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R-Type arcadeflyer.png
Japanese arcade flyer
Developer(s) Irem
Genre(s) Side scrolling shoot-em-up
Mode(s) Single-player, multiplayer
Cabinet Upright
Arcade system Irem M72
Display Raster, standard resolution (Used: 384 x 256)
horizontal orientation

R-Type (アール・タイプ, Āru Taipu) is a side scrolling shoot-em-up arcade game produced by Irem in 1987. The player controls a space fighter named the R-9 to defend humanity against a mysterious powerful alien life-form known as the "Bydo".

R-Type was ported to various home platforms, and several of its versions including the arcade original have since been re-released on more contemporary consoles. Both the arcade game and the ports were well received by video game magazines. It has spawned a series of sequels by Irem and inspired several video games from other companies.


The game is composed of several sequential levels, with a boss enemy at the end of each. The player controls a small spacecraft and must navigate terrain and fight enemies using the various ship weapons. The player's spacecraft has, by default, a weak but rapid-firing main gun; and a more powerful gun called a wave cannon, which requires the player to hold their fire to build up power for the cannon.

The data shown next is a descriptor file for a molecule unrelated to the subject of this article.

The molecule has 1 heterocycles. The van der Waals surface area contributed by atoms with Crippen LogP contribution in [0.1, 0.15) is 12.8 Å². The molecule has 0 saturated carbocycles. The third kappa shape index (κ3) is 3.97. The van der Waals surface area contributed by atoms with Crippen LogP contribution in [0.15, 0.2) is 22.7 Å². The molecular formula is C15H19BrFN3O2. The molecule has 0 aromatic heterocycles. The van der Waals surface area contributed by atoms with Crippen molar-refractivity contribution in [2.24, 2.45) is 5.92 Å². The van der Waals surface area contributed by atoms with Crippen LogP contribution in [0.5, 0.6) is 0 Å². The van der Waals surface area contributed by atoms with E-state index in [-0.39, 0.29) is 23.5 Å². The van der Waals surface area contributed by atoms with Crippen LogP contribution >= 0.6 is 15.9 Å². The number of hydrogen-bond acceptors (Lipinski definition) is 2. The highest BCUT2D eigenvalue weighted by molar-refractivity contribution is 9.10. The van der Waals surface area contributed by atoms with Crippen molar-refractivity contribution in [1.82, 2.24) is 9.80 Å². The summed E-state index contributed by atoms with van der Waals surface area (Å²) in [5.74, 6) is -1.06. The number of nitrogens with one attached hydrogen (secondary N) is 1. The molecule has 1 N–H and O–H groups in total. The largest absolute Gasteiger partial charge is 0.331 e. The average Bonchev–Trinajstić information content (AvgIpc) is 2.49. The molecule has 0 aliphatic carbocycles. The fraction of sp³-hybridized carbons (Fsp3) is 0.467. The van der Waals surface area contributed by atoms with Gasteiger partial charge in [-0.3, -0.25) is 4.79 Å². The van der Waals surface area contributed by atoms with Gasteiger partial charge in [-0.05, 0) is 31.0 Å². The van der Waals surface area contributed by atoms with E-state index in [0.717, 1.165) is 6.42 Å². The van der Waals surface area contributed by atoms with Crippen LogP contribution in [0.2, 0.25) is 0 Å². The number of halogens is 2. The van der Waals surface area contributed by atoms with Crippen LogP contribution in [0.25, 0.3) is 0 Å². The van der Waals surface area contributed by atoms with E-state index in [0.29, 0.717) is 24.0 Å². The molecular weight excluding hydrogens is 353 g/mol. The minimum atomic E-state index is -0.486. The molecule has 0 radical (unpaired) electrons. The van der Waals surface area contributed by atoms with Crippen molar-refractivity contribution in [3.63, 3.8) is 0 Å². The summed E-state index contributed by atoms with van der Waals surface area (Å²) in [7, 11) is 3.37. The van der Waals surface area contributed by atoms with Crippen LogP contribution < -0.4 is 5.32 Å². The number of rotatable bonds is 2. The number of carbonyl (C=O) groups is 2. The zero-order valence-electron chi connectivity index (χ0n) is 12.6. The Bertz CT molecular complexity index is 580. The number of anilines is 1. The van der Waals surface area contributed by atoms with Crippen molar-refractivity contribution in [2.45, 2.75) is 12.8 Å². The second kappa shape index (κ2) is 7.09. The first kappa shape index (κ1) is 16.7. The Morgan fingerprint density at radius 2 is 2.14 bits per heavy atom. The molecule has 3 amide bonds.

During the game, the player can obtain an auxiliary device called a Force. This resembles a glowing orange ball. The Force can be attached to the front or back of the player's spacecraft, or detached to fly freely. When attached, the Force provides one of three different powerful weapons, in addition to the main gun and the wave cannon. When detached, these weapons cannot be used, but the Force will instead resort to a secondary set of guns, which can be fired by the player even if the Force is at a distance from the spacecraft. The Force has a secondary use as a shield; it is completely indestructible and can block most things fired at it, as well as damage or destroy enemies on contact.

The R- in the series title stands for "ray", as in a ray of light, in reference to the many different types of ray-like weapons that players use in the series.[2] Another theory suggests that "R-Type" refers to Bydo as r-strategists in r/K selection theory.[3]


Review scores
Sinclair User90%[6]
Your Sinclair9/10[7]
The Games Machine90%[9]
Your SinclairMegagame
CrashCrash Smash

The original R-Type was well received by most gaming critics. However, it was also infamous for its relentless difficulty.[10] The gameplay of R-Type is noticeably distinct among shoot 'em ups. Invariably the player will lose, not because of an inequality in firepower, but because of the design of the levels themselves. There is usually a 'correct' way to get through a level, but players must learn these by experience - i.e. by losing and restarting from earlier in the level. The game innovated with its weapon system compared to contemporary shooters, featuring a chargeable shot ("beam-meter"), and detachable 'force' pod; levels were designed to require different tactics and ideal weapons (air-to-air, diagonal bouncing lasers, or air-to-ground laser).